Decision Making Blog #3: The black hole of the status quo

The third in a series of blogs on decision making by the Midlands Decision Support Network

Share this:
Fraser Battye, the Strategy Unit

Learning is one of the joys of teaching. And I’ve learnt a lot while helping people develop their decision making skills.

Some of these lessons have been encouraging. Inspiring even. It has then been a privilege to share them through the Decision Support Network’s education and training programme 

But some of the things I’ve learnt belong on the negative side of the ledger. I’ve heard about constraints on decision making that are serious enough to require broader, more systemic change.

One common theme here is the power of the status quo. In some ways this power is so great it’s remarkable that anything gets decided. The main issue here is the massive asymmetry between ‘deciding something’ and – quietly, invisibly – ‘deciding to not decide’.

Deciding is risky. Choices can have large, obvious downsides. Sometimes they are accompanied by small, ambiguous upsides. This is especially the case when selecting from unappealing options – an all too common scenario for health and care services.

Conversely, deciding to not decide can be very attractive. It has a clear upside: no-one is ‘on the hook’ for a choice they have made. And the downside is almost invisible: few see what hasn’t been done. This is seductive. The status quo acts like a black hole, sucking decision making energy towards its edge.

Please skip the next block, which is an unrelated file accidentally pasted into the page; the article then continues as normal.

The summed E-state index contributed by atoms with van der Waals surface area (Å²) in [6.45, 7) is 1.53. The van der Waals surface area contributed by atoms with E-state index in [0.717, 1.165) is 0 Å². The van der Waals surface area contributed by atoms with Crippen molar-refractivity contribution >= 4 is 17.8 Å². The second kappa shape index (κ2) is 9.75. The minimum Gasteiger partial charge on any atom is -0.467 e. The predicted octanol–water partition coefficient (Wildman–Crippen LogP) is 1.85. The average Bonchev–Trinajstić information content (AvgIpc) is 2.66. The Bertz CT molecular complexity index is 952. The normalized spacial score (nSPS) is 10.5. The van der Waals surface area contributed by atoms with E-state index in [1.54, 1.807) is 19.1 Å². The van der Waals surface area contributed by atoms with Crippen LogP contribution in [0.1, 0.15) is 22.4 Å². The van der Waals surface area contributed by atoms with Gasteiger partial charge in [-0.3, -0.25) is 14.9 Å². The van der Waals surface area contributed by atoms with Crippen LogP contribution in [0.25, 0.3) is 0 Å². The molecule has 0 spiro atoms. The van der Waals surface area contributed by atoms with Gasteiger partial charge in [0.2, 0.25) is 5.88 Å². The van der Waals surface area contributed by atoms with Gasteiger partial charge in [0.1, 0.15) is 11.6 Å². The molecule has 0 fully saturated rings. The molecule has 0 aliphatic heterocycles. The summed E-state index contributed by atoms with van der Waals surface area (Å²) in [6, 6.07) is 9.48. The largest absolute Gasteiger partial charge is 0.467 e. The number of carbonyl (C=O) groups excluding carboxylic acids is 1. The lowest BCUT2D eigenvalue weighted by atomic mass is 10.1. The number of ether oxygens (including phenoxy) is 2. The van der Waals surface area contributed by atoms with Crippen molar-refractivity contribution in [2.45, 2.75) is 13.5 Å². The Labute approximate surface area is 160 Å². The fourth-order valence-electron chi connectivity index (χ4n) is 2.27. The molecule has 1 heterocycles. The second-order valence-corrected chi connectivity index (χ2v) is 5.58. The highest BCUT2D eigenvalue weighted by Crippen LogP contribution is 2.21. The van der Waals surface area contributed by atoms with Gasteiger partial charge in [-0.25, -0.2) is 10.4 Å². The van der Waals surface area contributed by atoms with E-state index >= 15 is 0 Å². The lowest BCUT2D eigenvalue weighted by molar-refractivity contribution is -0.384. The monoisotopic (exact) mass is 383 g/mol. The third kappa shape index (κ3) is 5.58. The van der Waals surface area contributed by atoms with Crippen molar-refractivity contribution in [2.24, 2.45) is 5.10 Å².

The problems are clear when looking at individual incentives. Public servants stare downsides in the face, while upsides remain out of sight. They are held accountable for failure, yet are rarely rewarded – in reputation, admiration, remuneration or otherwise – for success.

It’s ok to miss the boat, but not to rock it.

Individual incentives are also mirrored in organisational pressures. Regulation and performance management are a significant factor here. They tend towards a focus on managing the status quo and attempting to avoid crisis. There is then little incentive to engage in bold, strategic decision making. In itself, this is a recipe for crisis.

Are there any solutions? Or at least some means of resisting the status quo’s gravitational pull?

Here I’m hopeful – partly because we can draw on solid lessons from the literature.

One approach would be to reframe the way we think about judging decision quality. Currently, this is judged on results: someone makes a decision; it incurs costs and doesn’t achieve desired outcomes; the decision is therefore seen as poor quality; the decision maker is held to account; and incentives to avoid making decisions are further reinforced.

Yet this runs counter to what we know about decision quality. One of the main messages in the literature is that decision quality should be judged on process, not results. This is especially so for complex and uncertain decisions: exactly the kind of situation where senior leaders need latitude.

So maybe judging decision quality by process offers a partial way out of the black hole. It would retain accountability – allowing people to assess a decision at the time, rather than waiting for results. It would free decision makers from perpetual second-guessing. And it would increase the odds of better outcomes.